, NAIROBI, Kenya, Jan 21 – Most Kenyans use mobile phones for banking and financial services, a study by the Kenya Bankers Association (KBA) shows.
Presenting the findings, KBA Director for Research and Financial Markets Jared Osoro said that 60 percent of the Kenyans surveyed use their mobile phones for financial and banking transactions.
Rural residents use mobile phones more for financial transactions (71 percent) than their counterparts in urban areas (51 percent), with Eastern scoring the highest, and Coast the lowest.
Utility payment that includes electricity and water ranked the highest via mobile phones at 48 percent and to a lesser extent mobile phone bills at 22 percent.
“The use of mobile phones for the payments of other bills like school fees at 16 percent , goods for home at 13 percent and office at 8 percent while entertainment also at 8 percent is quite low with less than 20 percent of the respondents paying through their mobile phones,” Osoro said.
The payments are on average paid on monthly basis and amount paid ranges between a mean of Sh1,631 and Sh20,000 with the highest amount paid on mobile phones being school fees which on average stands at Sh19,278.
The report also indicates that cash withdrawals and deposits are the main banking transactions undertaken by the respondents, clocking 76 percent and 67 percent respectively.
The study also shows that money is mainly transferred through mobile phones with 64 percent of the respondents saying that they send and receive money through mobile phones locally.
However international money transfers are done through Western Union, Money Gram and NationHela.
“Bankers and mobile service providers together with the regulators should tap on this market,” he said.
According to the study, cash is largely withdrawn at the Automated Teller Machines (ATM) lobbies which stood at 58 percent while mobile operators transact about a fifth of all cash withdrawals.
“The report indicates that while cost savings is a crucial consideration for mobile banking uptake, security, time saving and convenience are also considered vital,” he revealed.
He says that banks should consider ease of use, cost, security, privacy and reliability when adopting mobile banking platforms.
The report also indicates that there is a high demand for mobile banking across non-users of mobile banking that includes Nyanza, Eastern and Western.
According to the study, the interest is likely to be driven and sustained by security from fraud, more locations and physical security.
Central Bank of Kenya data shows that Sh1.117 trillion changed hands through mobile phone money transfers between January and September 2013 as a result of increased interface between commercial banks and cash remittance services of mobile telephone services firms.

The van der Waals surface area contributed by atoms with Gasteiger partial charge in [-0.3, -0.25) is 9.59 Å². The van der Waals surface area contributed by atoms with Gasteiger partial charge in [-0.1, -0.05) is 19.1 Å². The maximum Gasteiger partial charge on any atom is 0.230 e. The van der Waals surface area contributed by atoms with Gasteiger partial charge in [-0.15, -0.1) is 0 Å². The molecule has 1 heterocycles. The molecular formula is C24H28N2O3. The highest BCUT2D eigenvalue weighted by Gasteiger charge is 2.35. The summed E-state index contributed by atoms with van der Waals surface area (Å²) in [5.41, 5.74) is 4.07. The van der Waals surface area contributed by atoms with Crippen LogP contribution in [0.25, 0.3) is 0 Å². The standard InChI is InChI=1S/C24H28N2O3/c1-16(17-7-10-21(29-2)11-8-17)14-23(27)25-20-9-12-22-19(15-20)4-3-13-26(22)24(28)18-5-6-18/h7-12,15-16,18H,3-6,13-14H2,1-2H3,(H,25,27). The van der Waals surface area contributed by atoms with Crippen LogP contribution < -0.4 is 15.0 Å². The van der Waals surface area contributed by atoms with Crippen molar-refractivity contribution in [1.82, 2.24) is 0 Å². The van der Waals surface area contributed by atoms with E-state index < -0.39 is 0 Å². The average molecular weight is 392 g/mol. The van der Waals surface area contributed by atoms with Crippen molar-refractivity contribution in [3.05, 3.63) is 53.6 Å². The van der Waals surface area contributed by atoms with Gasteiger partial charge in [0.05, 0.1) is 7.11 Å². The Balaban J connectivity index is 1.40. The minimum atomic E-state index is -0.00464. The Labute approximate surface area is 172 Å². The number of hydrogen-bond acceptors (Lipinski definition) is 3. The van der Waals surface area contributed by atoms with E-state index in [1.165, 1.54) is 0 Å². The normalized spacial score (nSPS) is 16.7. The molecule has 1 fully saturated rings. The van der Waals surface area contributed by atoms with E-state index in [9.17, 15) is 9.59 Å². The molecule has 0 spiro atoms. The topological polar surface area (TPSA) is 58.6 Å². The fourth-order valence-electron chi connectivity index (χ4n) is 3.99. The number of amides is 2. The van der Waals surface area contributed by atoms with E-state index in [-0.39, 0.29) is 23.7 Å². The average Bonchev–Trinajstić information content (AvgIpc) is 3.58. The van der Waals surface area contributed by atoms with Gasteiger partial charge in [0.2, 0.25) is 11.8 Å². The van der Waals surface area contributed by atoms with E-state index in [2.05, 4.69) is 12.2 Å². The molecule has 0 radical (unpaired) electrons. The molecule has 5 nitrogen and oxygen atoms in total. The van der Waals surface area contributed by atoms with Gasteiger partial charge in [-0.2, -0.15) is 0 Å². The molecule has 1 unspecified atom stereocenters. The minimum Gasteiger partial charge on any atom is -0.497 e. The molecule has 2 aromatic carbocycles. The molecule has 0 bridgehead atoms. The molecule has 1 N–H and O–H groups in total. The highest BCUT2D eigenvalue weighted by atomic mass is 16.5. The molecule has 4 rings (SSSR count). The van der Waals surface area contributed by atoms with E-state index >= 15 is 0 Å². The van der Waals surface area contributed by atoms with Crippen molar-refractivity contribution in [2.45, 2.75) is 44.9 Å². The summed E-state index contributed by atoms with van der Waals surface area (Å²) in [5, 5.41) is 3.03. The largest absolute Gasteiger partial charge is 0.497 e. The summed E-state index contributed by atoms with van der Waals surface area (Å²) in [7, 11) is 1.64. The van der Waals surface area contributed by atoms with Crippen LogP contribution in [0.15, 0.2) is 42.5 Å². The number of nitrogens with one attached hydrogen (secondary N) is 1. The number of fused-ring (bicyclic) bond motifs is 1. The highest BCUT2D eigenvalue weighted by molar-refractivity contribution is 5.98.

Between 2006 and 2009, mobile phone penetration grew by over 47 percent with the penetration at 78 percent when those able to use a phone through a friend, family member or agent are included.
Industry projections show that by end of 2014, the total number of mobile subscribers is predicted to rise to 33.2 million.
Currently the mobile money market has about 17 million users transferring Sh2 billion daily.
Mobile phone firms offer M-PESA by Safaricom, Orange Money by Orange, Yu-Cash by Essar, and Airtel Money by Airtel.
A majority of Kenyans (88 percent) indicate that they operate bank accounts with the penetration of banking depending on the socio-economic status of individuals – increasing to as high as 97 percent as one moves up to the socio-economic ladder.
Savings accounts (at 45 percent) are more prevalent than current accounts (at 31 percent); with even lower prevalence for both (at 24 percent).
Banks are more accessible in Nairobi and Central Kenya where over 50 percent of customers are able to access a bank branch is 2 kilometres or less.
In North Eastern and Coast regions, there are fewer bank branches, thus a majority of bank customers have to travel for 2km to 10 km to access a bank branch.
The Mobile Banking Survey was commissioned by the Kenya Bankers Association’s Centre for Research on Financial Market and Policy and was undertaken in collaboration with Think Business Ltd. Data was collected from 1,258 respondents across the entire country, some banks and mobile service providers.
Speaking at the launch of the Survey, Kenya Bankers Association Chief Executive Officer Habil Olaka said that the growth of the mobile banking platform is steadily changing the way to do business in banks. Technology has greatly advanced playing a major role in improving the standards of service delivery in the financial institution sector.
“Days are long gone when customers would queue in the banking halls waiting to pay their utility bills, school fees or any other financial transactions. They can now do this at their convenience by using their ATM cards or over the Internet from the comfort of their homes,” he added.
“Additionally due to the tremendous growth of the mobile phone industry most financial institutions have ventured into the untapped opportunity and have partnered with mobile phone network providers to offer banking services to their clients. ATM banking is one of the earliest and widely adopted retail banking services in Kenya. “